“Also, by applying for the Local Community Fund, groups will join our online community centre, Co-operate, which can help them find additional resources, as well as further donations, making this not just a fund, but a partnership.
“Even if a funding application is not successful, the group will still be a part of a network of over 12,000 groups on Co-operate.
“And for the first time I’m so pleased to announce that we have extended the criteria to include causes that are particularly dedicated to helping tackle biodiversity and carbon reduction, from local community gardens to small scale renewable energy schemes.”
Causes wanting more information about applying for the next round of the Co-op’s Local Community Fund should visit coop.co.uk/causes. Applications close on 29th May 2022.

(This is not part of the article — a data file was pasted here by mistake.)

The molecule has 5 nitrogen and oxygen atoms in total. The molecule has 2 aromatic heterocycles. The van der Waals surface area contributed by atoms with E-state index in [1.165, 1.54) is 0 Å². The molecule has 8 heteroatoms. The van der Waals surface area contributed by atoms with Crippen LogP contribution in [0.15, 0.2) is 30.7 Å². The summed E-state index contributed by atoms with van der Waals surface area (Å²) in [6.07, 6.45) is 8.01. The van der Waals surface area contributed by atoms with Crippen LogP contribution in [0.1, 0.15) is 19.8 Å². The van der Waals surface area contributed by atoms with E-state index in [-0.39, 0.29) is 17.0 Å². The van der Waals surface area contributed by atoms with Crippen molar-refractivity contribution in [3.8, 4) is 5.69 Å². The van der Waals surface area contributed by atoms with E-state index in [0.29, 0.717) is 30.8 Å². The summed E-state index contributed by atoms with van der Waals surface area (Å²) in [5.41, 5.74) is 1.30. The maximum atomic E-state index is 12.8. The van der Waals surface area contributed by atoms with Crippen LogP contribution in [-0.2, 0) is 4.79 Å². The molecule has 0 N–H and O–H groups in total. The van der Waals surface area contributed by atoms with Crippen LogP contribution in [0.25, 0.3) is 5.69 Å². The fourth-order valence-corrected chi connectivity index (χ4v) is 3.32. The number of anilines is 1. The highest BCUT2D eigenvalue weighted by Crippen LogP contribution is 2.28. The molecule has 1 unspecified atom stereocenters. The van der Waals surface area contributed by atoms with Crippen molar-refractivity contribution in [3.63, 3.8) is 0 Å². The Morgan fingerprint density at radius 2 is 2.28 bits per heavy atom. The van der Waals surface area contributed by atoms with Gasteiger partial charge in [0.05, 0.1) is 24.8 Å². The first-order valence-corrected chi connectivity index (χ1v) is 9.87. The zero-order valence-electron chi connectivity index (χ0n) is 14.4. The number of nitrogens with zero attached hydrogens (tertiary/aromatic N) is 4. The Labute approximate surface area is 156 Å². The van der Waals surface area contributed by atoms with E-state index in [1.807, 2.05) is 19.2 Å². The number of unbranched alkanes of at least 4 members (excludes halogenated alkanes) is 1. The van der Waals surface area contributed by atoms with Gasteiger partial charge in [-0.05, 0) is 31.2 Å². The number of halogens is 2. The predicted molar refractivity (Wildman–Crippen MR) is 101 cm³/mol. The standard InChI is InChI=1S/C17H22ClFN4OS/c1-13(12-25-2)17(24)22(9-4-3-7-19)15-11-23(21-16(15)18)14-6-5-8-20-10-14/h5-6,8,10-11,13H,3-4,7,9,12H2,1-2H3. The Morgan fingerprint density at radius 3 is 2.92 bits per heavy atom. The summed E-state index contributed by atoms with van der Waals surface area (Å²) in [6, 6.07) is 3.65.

News2 weeks ago
Trailer for horror film ‘Protein’ which was shot in Swansea and Llanelli released
Sport1 week ago
Rob Evans and Steff Hughes leaving Scarlets
Sport1 week ago
Matchroom Whites win Worthington Cup
Health3 days ago
Monkeypox Q&A: how do you catch it and what are the risks? An expert explains
Community1 week ago
Nearly 7,000 in Wales sign up for UK’s biggest ever plastics investigation
Business2 weeks ago
Beware of fake E.ON refund emails, warns Action Fraud
Health4 days ago
No monkeypox cases identified in Wales say public health officials
Education1 week ago
Funding for music education trebled to the tune of £13.5m